Concern over drop-out rates in computer science courses

Up to 80% of students in some courses are failing to progress to second year

Higher education officials are concerned at high dropout rates in maths-related courses, where up to 80 per cent of students are failing to progress beyond first year.

Some 6,500 students, or one in six of all first years in higher education, did not progress to second year between 2012 and 2014, according to research to be published by the Higher Education Authority.

There is acute concern over non-progression rates in computer science courses, given a severe skills shortage in the information and computer technology (ICT) sector.

About one-third of computer science students across all institutes of technology are dropping out after first year in college. These rates reached as high as 70 per cent in some individual IT courses.


The report states that the country is facing a “severe skills shortage” in the ICT sector, with a national action plan targeting the provision of an extra 1,250 graduates in the sector over the coming years.

“We must be careful that the correct students are being selected for these courses with sufficient levels of academic preparedness, particularly in the areas of higher-level maths ability,” the report says.

First year

A breakdown of overall figures show average dropout rates were 11 per cent among universities, rising to 23 per cent among institutes of technology.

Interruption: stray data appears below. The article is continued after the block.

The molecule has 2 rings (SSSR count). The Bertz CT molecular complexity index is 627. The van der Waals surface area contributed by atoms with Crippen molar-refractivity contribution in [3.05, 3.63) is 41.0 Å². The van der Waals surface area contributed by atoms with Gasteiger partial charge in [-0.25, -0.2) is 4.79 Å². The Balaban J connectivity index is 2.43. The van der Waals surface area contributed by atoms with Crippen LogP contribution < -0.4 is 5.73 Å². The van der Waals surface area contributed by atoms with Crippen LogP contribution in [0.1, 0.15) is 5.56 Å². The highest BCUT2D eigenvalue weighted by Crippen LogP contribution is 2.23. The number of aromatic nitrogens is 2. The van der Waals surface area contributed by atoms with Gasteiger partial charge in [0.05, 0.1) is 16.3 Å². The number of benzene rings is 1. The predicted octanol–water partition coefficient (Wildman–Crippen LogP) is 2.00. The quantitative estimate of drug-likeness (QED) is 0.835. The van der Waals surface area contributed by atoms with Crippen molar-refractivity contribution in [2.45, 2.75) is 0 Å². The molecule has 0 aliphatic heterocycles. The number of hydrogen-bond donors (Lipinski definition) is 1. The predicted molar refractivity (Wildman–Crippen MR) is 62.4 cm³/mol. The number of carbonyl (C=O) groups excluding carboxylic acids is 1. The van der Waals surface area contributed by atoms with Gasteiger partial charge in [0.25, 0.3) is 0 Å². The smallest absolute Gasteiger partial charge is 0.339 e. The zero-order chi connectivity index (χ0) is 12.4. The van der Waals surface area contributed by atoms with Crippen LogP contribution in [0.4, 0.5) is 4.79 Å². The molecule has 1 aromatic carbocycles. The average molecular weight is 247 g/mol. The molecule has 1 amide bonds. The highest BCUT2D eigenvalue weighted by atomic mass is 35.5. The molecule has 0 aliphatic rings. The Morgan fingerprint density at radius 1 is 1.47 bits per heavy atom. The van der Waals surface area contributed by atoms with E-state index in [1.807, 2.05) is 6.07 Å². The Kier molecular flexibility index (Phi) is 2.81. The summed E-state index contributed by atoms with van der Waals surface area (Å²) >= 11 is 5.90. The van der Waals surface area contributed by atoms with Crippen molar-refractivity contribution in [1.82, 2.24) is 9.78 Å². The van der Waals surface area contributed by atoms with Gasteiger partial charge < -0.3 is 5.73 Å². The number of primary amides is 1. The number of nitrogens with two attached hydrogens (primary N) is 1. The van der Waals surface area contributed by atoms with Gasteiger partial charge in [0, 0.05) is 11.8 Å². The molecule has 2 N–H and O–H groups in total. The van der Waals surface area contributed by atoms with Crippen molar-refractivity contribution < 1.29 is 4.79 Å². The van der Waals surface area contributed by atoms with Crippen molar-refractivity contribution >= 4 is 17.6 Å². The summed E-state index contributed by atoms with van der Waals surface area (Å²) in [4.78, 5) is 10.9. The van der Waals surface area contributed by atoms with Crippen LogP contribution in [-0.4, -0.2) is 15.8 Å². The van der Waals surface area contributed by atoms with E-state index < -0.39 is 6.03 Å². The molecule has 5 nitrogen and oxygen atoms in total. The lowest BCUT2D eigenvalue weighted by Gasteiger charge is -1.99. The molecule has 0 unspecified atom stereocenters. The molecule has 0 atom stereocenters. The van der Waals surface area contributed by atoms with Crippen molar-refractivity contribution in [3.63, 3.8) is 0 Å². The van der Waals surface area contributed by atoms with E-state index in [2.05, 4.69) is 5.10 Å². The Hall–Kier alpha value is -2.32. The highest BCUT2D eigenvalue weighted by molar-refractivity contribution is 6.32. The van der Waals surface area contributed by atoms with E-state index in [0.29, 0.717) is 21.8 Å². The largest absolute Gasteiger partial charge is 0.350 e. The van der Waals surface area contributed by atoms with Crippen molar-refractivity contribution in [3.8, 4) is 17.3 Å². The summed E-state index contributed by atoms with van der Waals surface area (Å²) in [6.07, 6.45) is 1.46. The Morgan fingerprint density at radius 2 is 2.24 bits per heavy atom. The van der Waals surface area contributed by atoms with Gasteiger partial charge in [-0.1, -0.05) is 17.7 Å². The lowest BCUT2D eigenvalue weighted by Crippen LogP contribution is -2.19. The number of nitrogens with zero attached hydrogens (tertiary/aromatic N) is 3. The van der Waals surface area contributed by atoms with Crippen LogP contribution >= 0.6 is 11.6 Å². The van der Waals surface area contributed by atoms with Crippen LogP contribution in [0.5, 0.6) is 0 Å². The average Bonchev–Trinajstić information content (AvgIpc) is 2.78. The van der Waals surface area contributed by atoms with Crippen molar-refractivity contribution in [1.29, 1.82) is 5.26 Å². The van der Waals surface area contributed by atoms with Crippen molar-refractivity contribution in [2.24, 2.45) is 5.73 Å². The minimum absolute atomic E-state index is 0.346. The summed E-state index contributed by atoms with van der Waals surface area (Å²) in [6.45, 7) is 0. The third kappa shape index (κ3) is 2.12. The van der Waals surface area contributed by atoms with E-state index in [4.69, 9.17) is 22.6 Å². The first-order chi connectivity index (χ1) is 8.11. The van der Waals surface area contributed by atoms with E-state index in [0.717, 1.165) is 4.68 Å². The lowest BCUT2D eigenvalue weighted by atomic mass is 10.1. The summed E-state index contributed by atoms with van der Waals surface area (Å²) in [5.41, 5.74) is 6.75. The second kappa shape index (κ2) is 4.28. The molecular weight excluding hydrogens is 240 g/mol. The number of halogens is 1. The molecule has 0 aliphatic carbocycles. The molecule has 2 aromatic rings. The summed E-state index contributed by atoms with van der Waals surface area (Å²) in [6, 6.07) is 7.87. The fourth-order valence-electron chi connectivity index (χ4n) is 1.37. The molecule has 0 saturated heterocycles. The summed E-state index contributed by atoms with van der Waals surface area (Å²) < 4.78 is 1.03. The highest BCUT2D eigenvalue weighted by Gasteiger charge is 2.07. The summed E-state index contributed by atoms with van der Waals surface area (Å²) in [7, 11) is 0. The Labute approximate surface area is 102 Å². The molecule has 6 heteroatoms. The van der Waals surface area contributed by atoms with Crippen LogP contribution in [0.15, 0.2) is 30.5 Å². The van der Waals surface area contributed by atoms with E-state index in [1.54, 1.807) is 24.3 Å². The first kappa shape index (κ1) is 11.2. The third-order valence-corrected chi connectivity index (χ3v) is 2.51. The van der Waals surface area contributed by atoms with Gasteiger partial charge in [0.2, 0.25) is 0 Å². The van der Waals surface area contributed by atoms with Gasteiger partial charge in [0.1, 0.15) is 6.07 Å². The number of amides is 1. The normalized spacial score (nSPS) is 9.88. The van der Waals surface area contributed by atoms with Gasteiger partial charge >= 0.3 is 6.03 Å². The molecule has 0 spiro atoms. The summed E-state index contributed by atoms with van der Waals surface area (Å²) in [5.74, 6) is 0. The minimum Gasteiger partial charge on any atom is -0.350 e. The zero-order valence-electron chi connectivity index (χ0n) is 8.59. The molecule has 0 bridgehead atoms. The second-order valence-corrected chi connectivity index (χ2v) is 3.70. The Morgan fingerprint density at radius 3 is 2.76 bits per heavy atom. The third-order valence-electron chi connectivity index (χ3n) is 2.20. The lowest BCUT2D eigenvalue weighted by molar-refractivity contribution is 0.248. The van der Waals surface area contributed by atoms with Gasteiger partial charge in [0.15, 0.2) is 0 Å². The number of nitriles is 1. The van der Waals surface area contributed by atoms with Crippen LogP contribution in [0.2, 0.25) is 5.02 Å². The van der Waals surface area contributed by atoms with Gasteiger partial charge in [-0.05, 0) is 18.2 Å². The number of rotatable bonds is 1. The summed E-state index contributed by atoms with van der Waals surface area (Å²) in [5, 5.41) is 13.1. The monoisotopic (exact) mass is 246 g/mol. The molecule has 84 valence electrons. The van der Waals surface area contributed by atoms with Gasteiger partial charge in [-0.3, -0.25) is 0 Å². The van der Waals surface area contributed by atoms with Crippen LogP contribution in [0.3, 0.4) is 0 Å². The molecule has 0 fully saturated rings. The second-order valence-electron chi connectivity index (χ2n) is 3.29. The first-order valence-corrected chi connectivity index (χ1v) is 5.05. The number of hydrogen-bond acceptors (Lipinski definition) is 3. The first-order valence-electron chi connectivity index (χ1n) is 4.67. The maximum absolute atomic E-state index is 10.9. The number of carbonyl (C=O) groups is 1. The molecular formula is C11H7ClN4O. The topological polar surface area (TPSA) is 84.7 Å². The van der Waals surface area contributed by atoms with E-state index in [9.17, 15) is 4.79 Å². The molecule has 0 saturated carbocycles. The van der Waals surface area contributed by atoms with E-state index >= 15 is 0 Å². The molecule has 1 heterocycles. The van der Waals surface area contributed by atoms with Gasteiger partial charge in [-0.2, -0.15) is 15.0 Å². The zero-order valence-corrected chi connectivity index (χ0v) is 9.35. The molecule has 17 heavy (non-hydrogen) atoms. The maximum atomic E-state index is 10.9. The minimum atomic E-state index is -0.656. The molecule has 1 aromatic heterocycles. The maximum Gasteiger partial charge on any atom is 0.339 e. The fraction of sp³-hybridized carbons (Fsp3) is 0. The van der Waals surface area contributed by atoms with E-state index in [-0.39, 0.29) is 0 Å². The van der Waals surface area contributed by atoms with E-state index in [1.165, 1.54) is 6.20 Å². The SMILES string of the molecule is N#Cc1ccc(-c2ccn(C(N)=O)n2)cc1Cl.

The report highlights a particular concern over the numbers failing to progress past first year in higher certificate (level 6) and ordinary degree (level 7) courses offered in institutes of technology.

Tralee IT recorded the highest non-progression rate at higher certificate level (44 per cent), followed by Galway- Mayo IT (43 per cent) and Waterford IT (36 per cent).

At university level, the University of Limerick had the highest non-progression rate (12 per cent), followed by NUI Galway (11 per cent) and Dublin City University (10 per cent). Teacher-training colleges recorded the lowest non-progression rates, with an average of about 6 per cent.


Separately, college progression rates for most third-level institutions released under the Freedom of Information Act show non-progression rates of up to 80 per cent in some courses.

A higher certificate in pharmaceutical and forensic analysis at Limerick IT topped the non-progression table, with just two of the 18 students progressing on to second year between 2014 and 2015. LIT, however, said the majority of these student progressed onto an ordinary degree version of the course at the institution.

It was followed by computing with games development at IT Tralee, which recorded a non-progression rate of 80 per cent.

Colleges have pointed out that in some cases students who do not progress may have opted to defer their second year, or transferred to other courses within the same institution.

Academics have warned that students at third level are increasingly unable to cope with courses that require competence in maths and require extra support to pass their exams.

DCU president Prof Brian MacCraith, chair of a Government education review group, said there were frequently voiced concerns among lecturers over the ability of first-year students in courses such as science, technology, engineering and maths.

A considerable minority of students were now reliant on learning supports to succeed at third level, he said.

* This article has been amended to clarify the non-progression rate for LIT's course in pharmaceutical and forensic analysis.

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